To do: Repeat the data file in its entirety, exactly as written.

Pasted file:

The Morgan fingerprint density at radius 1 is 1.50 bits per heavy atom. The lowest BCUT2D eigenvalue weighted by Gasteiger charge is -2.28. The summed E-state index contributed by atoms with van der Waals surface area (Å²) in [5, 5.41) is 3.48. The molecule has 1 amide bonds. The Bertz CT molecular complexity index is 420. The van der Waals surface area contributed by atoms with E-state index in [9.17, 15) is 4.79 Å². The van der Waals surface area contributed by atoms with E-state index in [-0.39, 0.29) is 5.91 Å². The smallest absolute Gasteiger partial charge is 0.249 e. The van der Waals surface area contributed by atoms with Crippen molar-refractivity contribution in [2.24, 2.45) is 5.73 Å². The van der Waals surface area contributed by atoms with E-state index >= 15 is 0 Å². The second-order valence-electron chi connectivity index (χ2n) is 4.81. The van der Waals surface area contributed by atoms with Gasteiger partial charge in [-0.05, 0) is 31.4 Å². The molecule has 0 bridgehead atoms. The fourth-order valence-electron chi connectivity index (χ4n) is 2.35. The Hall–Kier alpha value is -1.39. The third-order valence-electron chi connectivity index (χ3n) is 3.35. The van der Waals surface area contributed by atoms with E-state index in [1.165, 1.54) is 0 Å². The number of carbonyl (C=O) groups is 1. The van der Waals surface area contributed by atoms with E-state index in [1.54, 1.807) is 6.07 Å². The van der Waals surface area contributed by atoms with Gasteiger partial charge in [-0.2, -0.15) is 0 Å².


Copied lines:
The Morgan fingerprint density at radius 1 is 1.50 bits per heavy atom. The lowest BCUT2D eigenvalue weighted by Gasteiger charge is -2.28. The summed E-state index contributed by atoms with van der Waals surface area (Å²) in [5, 5.41) is 3.48. The molecule has 1 amide bonds. The Bertz CT molecular complexity index is 420. The van der Waals surface area contributed by atoms with E-state index in [9.17, 15) is 4.79 Å². The van der Waals surface area contributed by atoms with E-state index in [-0.39, 0.29) is 5.91 Å². The smallest absolute Gasteiger partial charge is 0.249 e. The van der Waals surface area contributed by atoms with Crippen molar-refractivity contribution in [2.24, 2.45) is 5.73 Å². The van der Waals surface area contributed by atoms with E-state index >= 15 is 0 Å². The second-order valence-electron chi connectivity index (χ2n) is 4.81. The van der Waals surface area contributed by atoms with Gasteiger partial charge in [-0.05, 0) is 31.4 Å². The molecule has 0 bridgehead atoms. The fourth-order valence-electron chi connectivity index (χ4n) is 2.35. The Hall–Kier alpha value is -1.39. The third-order valence-electron chi connectivity index (χ3n) is 3.35. The van der Waals surface area contributed by atoms with E-state index in [1.165, 1.54) is 0 Å². The number of carbonyl (C=O) groups is 1. The van der Waals surface area contributed by atoms with E-state index in [1.54, 1.807) is 6.07 Å². The van der Waals surface area contributed by atoms with Gasteiger partial charge in [-0.2, -0.15) is 0 Å².